Today I tried to leave Bread Loaf, but Nature herself conspired against me. The Bread Loaf campus is nestled halfway up a mountain range about ten miles southeast of Middlebury College. Route 7 winds southward out of town, and Route 125 goes east up through Ripton and over the mountains, paralleling a small river most of the way. This morning, the very last morning of classes, I and my two roommates, Jamie and Zach, headed up for our 8:45AM class.
It’s been a particularly rainy summer, and this past week had alternated downpours and thunderstorms with very few breaks. This morning, a steady, overnight rain meant that on our way up, we saw the river at a rather scary height. It was a brown, churning flood, rather than the clear, sedate winder we were used to greeting each morning. In places, the road itself had a couple of inches of standing water, and it was clear that the banks weren’t quite containing the river. Nonetheless, the road was completely passable, and we went to our class without much trepidation.
By the time we tried to leave at 10AM, the buzz on campus was claiming a total closure of Route 125 on both sides of Bread Loaf. Zach, Jamie, and I all needed to get back to the house, so we jumped in my intrepid Jeep and went to see for ourselves.
The first thing we noticed was that the Frost Road, a dirt road which heads uphill, straight as an arrow, north off of 125, had largely washed into 125. That meant rocks from the size of pebbles up to cobblestones, along with enough dirt to surface a road were all sitting on the pavement. We passed this with a few nervous comments but no trouble.
A little further down the road, though, just before the town of Ripton, we were greeted with a number of stopped cars, just beyond which was this scene.
In the ninety minutes we spent learning about Chaucer (or in Jamie and Zach’s case, “Imagination”), the river had jumped its banks and gone running down the road—not just a few inches of standing water anymore. What you see in this photo are rapids several feet deep running down the road itself. I’m estimating the depth based on that black Ford Focus that’s been pushed off into the ditch.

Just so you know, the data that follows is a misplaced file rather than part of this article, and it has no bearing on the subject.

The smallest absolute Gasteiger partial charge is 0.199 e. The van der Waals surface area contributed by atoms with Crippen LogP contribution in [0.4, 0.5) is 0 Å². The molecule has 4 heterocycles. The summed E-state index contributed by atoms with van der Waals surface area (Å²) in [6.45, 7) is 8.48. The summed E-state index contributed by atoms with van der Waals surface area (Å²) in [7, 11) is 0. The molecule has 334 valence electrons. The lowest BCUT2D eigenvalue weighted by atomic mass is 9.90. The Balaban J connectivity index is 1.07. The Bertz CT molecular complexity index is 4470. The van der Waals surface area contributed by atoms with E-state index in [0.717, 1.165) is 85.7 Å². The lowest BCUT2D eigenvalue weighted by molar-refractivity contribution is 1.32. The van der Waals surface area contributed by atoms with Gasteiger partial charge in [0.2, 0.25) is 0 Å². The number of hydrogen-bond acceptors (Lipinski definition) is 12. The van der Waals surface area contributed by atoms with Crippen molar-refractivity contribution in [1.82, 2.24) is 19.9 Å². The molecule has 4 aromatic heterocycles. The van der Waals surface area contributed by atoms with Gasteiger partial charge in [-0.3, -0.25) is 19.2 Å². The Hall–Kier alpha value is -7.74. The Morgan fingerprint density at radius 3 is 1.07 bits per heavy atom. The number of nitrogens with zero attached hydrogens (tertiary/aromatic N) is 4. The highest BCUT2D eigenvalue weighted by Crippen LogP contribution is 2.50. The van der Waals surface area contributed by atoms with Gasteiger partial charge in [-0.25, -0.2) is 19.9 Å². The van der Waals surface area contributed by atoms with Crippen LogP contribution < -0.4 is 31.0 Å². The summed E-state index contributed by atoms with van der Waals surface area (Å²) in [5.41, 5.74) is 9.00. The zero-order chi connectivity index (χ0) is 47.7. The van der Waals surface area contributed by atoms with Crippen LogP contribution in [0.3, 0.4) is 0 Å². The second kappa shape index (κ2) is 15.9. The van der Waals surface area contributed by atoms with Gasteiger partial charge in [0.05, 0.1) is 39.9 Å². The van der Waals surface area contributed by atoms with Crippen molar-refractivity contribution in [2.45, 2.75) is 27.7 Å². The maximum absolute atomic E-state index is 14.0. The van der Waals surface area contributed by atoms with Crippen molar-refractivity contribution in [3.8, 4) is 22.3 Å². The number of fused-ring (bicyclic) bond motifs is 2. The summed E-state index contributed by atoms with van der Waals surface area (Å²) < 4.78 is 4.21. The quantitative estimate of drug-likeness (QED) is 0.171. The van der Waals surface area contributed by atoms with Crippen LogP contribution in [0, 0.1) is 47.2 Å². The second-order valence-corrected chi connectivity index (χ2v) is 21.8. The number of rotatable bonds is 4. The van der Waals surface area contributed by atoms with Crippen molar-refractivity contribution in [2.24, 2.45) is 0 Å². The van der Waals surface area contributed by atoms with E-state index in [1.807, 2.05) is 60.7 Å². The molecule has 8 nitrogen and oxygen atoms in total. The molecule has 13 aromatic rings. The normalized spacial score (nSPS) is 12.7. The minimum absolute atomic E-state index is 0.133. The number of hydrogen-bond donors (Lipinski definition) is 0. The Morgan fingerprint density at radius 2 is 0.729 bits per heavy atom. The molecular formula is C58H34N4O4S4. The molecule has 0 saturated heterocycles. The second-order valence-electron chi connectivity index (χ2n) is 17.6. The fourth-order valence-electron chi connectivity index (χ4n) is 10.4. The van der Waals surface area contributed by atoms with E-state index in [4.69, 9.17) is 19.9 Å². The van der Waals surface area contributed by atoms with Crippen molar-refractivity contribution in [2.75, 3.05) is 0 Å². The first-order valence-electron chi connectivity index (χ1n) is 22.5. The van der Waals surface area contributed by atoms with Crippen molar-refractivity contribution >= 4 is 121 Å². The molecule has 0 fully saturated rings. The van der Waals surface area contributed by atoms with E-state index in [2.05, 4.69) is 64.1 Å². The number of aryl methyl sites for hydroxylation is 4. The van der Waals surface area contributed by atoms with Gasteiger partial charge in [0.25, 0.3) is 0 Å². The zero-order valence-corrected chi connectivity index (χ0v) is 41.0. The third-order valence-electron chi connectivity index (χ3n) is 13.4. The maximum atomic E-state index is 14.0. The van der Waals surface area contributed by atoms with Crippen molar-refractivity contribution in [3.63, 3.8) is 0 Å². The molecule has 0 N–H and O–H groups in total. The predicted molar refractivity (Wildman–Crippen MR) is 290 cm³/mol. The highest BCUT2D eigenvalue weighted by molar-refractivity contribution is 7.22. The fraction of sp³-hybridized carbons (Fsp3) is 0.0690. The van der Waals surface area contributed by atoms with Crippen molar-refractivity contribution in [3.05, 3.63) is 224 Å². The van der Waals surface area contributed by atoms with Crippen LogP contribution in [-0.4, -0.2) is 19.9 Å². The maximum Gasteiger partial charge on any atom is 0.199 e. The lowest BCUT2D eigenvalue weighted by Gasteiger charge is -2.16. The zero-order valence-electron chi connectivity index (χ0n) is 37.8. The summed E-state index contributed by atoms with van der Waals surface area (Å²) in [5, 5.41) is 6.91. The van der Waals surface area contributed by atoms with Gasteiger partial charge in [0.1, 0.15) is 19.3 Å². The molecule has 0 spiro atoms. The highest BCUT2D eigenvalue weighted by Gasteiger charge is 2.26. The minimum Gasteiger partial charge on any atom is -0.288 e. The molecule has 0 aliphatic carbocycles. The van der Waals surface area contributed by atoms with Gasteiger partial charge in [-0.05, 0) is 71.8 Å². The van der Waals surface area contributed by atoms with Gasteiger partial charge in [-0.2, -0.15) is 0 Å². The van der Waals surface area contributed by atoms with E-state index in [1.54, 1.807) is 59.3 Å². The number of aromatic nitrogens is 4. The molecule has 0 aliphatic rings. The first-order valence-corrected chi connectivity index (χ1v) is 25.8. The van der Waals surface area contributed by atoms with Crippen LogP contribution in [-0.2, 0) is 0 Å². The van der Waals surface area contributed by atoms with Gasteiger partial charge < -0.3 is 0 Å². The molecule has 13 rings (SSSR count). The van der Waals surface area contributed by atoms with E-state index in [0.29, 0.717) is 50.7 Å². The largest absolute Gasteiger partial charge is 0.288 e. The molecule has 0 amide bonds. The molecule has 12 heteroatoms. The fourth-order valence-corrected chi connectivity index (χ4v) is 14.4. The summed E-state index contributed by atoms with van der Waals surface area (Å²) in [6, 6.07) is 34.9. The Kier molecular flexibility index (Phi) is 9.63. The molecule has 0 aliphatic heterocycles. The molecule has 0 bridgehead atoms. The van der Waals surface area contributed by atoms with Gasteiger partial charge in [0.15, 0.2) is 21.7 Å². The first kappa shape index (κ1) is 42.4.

Obviously, we weren’t getting down this way.
We backtracked and turned off down the Goshen/Ripton Road, a dirt road that the atlas showed as an alternate route off the mountain, but about a quarter mile down we came to a section that had been half carved away by a tributary of the flooding river.
While the road was still just wide enough for the Jeep to pass, all three of us suffered through the mental image of the carved edge giving way under the tire and dumping us all sideways down into a roaring waterway.
At this point, Jamie and Zach decided the best bet for them was to go back to the campus and wait for better, safer conditions. I dropped them off, but I was rather desperate to get down, and with more rain on the radar, it seemed as if any more delay could strand me at Bread Loaf for days. I had vacation plans, and I wasn’t about to get held up.
I knew the road to the east of campus was far worse and had washed out earlier, and I knew going up over the mountains and down to the other side was probably impossible in addition to being impractical (it would have taken hours to drive around back to Middlebury). However, to the north of 125 are a series of dirt roads, beginning with Maiden Lane, which eventually wind down to Lincoln, a town to the northeast of Middlebury.
So, I pulled the atlas back out (for those of you wondering why I wasn’t on the iPhone plotting routes with satellite imagery, let me remind you that there is no cell service in these Green Mountain Wilderness areas), and looked for routes down.
My first thought was to take the dirt roads around the washout we had seen. My assumption was that the paved road (125) was still the most likely safe, direct route if I could just get around the one place it was impassable. I successfully got around the pictured washout and all the way to the town of Ripton, which is about the halfway point down the mountain from Bread Loaf. However, just down from Ripton were far more severe washouts, which I never saw, since emergency services had managed to get as far as Ripton to close the downward road.
So I turned around and headed back up the ridge to the north. Every dirt road that turned westward toward Middlebury was washed out or otherwise impassable, and after three fresh dead ends, I finally ended up going due north for almost an hour before I was able to cut over to Route 116 on Notch Road. It isn’t labeled on this map, but it’s west of South Lincoln. 116 brought me down to the end of 125 where it joins up with Route 7 to Middlebury itself.
I got to the house to find another roommate, Liz, who had tried to go up the mountain at about 10AM for her class and simply couldn’t.
Frankly, the weather was more reminiscent of my class last year (Theories of the Sublime in Romatic Poetry by Men and Women), but certain passages in “The Miller’s Tale” from Chaucer’s The Canterbury Tales also resounded with the idea of a flood, if not as specifically with the terrifying power of natural forces.